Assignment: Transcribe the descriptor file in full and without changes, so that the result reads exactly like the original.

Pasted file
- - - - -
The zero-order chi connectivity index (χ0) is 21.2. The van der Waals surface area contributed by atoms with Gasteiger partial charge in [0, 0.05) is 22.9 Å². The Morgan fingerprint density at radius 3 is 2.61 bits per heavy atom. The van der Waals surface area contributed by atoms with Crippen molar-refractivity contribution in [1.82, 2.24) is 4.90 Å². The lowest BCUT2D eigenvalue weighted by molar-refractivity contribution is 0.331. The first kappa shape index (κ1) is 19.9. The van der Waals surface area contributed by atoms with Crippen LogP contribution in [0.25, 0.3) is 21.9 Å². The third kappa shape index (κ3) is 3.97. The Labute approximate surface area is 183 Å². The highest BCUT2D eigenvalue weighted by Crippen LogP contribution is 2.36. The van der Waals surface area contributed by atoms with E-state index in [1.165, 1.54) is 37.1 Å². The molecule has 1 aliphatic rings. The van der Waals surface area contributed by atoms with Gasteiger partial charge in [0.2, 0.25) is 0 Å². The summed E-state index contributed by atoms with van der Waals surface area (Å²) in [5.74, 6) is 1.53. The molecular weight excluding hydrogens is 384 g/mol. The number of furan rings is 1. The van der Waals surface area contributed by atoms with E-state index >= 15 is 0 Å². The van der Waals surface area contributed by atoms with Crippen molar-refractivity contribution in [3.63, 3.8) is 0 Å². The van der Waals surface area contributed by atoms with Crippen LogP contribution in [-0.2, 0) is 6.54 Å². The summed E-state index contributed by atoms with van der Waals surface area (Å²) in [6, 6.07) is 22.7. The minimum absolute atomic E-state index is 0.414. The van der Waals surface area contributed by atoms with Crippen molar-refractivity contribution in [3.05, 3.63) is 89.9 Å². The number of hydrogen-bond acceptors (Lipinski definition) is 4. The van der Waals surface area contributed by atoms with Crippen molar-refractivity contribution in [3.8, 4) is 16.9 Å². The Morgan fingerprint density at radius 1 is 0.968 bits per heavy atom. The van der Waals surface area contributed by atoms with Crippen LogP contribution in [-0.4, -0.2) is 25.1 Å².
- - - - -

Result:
The zero-order chi connectivity index (χ0) is 21.2. The van der Waals surface area contributed by atoms with Gasteiger partial charge in [0, 0.05) is 22.9 Å². The Morgan fingerprint density at radius 3 is 2.61 bits per heavy atom. The van der Waals surface area contributed by atoms with Crippen molar-refractivity contribution in [1.82, 2.24) is 4.90 Å². The lowest BCUT2D eigenvalue weighted by molar-refractivity contribution is 0.331. The first kappa shape index (κ1) is 19.9. The van der Waals surface area contributed by atoms with Crippen LogP contribution in [0.25, 0.3) is 21.9 Å². The third kappa shape index (κ3) is 3.97. The Labute approximate surface area is 183 Å². The highest BCUT2D eigenvalue weighted by Crippen LogP contribution is 2.36. The van der Waals surface area contributed by atoms with E-state index in [1.165, 1.54) is 37.1 Å². The molecule has 1 aliphatic rings. The van der Waals surface area contributed by atoms with Gasteiger partial charge in [0.2, 0.25) is 0 Å². The summed E-state index contributed by atoms with van der Waals surface area (Å²) in [5.74, 6) is 1.53. The molecular weight excluding hydrogens is 384 g/mol. The number of furan rings is 1. The van der Waals surface area contributed by atoms with E-state index >= 15 is 0 Å². The van der Waals surface area contributed by atoms with Crippen molar-refractivity contribution in [3.63, 3.8) is 0 Å². The van der Waals surface area contributed by atoms with Crippen LogP contribution in [-0.2, 0) is 6.54 Å². The summed E-state index contributed by atoms with van der Waals surface area (Å²) in [6, 6.07) is 22.7. The minimum absolute atomic E-state index is 0.414. The van der Waals surface area contributed by atoms with Crippen molar-refractivity contribution in [3.05, 3.63) is 89.9 Å². The number of hydrogen-bond acceptors (Lipinski definition) is 4. The van der Waals surface area contributed by atoms with Crippen molar-refractivity contribution in [3.8, 4) is 16.9 Å². The Morgan fingerprint density at radius 1 is 0.968 bits per heavy atom. The van der Waals surface area contributed by atoms with Crippen LogP contribution in [-0.4, -0.2) is 25.1 Å².